Just because something is in our long-term memory, that doesn't necessarily mean it'll be there forever. This is one reason why we can study for (and pass) a test, only to forget everything the next day when it's no longer relevant. Now, research may have revealed how we might get our lost memories back — through a process that could one day help Alzheimer's patients, too, says io9.
In the study, published last month in the open access journal eLife, researchers started by using serotonin to strengthen new connections between neurons from the marine slug Aplysia californica. Essentially, this sparked the physical changes needed for a long-term memory to take hold. The cells, however, were then treated with a protein inhibitor, which prevented those changes and therefore kept the memories from actually forming. Surprisingly, the UCLA researchers' results showed that although the synapses had been damaged, there were still traces of the memories left.
Next, in a separate experiment looking at actual Aplysia (not just a petri dish of their neurons), the researchers trained the slugs to retract their tails defensively when given a mild shock. After getting the same inhibition treatment as the first study's slug cells, these slugs lost the tail-retraction response. Then, after just a few additional shock re-training sessions — fewer than were required to form the initial long-term memory — the slugs remembered the tail response.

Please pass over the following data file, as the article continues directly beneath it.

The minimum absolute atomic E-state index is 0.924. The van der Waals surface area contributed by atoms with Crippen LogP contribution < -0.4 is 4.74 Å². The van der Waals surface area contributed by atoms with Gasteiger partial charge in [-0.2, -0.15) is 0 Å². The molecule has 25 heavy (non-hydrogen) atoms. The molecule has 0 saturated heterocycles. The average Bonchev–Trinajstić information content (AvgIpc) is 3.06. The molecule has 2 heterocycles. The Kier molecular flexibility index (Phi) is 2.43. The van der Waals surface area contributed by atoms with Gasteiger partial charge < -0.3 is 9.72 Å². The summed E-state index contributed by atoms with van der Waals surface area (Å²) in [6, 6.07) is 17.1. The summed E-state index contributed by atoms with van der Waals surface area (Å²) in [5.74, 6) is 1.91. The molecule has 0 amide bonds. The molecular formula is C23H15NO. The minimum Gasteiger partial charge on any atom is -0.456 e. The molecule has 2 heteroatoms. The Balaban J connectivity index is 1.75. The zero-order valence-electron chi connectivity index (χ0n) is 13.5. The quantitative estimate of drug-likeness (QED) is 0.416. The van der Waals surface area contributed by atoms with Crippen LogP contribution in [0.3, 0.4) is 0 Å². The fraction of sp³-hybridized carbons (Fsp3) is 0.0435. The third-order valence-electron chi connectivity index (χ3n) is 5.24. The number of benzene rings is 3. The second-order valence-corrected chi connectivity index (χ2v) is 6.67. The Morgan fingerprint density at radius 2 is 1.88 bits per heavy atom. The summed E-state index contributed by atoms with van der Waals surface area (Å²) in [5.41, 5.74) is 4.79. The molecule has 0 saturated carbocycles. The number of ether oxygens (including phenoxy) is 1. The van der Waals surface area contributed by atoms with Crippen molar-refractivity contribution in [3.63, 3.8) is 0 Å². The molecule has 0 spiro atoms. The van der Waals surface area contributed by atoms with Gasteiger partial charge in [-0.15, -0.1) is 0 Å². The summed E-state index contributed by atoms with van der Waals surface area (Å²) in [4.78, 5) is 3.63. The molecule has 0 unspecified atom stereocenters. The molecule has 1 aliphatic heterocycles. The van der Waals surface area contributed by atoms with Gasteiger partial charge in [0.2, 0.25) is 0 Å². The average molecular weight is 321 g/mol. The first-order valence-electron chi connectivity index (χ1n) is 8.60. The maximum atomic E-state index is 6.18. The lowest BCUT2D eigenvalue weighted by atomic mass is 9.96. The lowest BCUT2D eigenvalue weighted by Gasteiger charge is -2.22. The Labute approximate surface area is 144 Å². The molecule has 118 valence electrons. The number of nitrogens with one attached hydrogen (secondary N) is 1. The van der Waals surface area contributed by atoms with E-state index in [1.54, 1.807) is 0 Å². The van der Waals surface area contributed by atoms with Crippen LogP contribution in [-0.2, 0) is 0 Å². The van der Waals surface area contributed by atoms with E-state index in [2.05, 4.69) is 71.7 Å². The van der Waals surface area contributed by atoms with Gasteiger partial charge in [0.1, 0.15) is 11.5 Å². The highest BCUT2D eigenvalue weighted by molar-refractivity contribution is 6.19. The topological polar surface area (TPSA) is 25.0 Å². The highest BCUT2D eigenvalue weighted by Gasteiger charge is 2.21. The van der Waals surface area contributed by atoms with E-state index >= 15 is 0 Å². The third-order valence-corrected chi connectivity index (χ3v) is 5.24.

These results suggest that we don't necessarily need all of those initial memory synapses to be in place in order to retrieve our lost memories. Which leads the authors to say that those "stable synapses" may not be quite as essential to long-term memories as we thought they were — and that, way down the line, this could lead to Alzheimer's patients getting their memories back. This concept runs against a lot of our contemporary thinking about how learning and memory are actually kept in the brain.
As you might guess, Aplysia are a long way from humans. Their relatively simple nervous system — made up of only about 20,000 neurons — makes them great for research, but not exactly the easiest species to generalize to others. So, we'll take this as just the first of many exciting steps towards being able to recite our school-play roles from memory once again.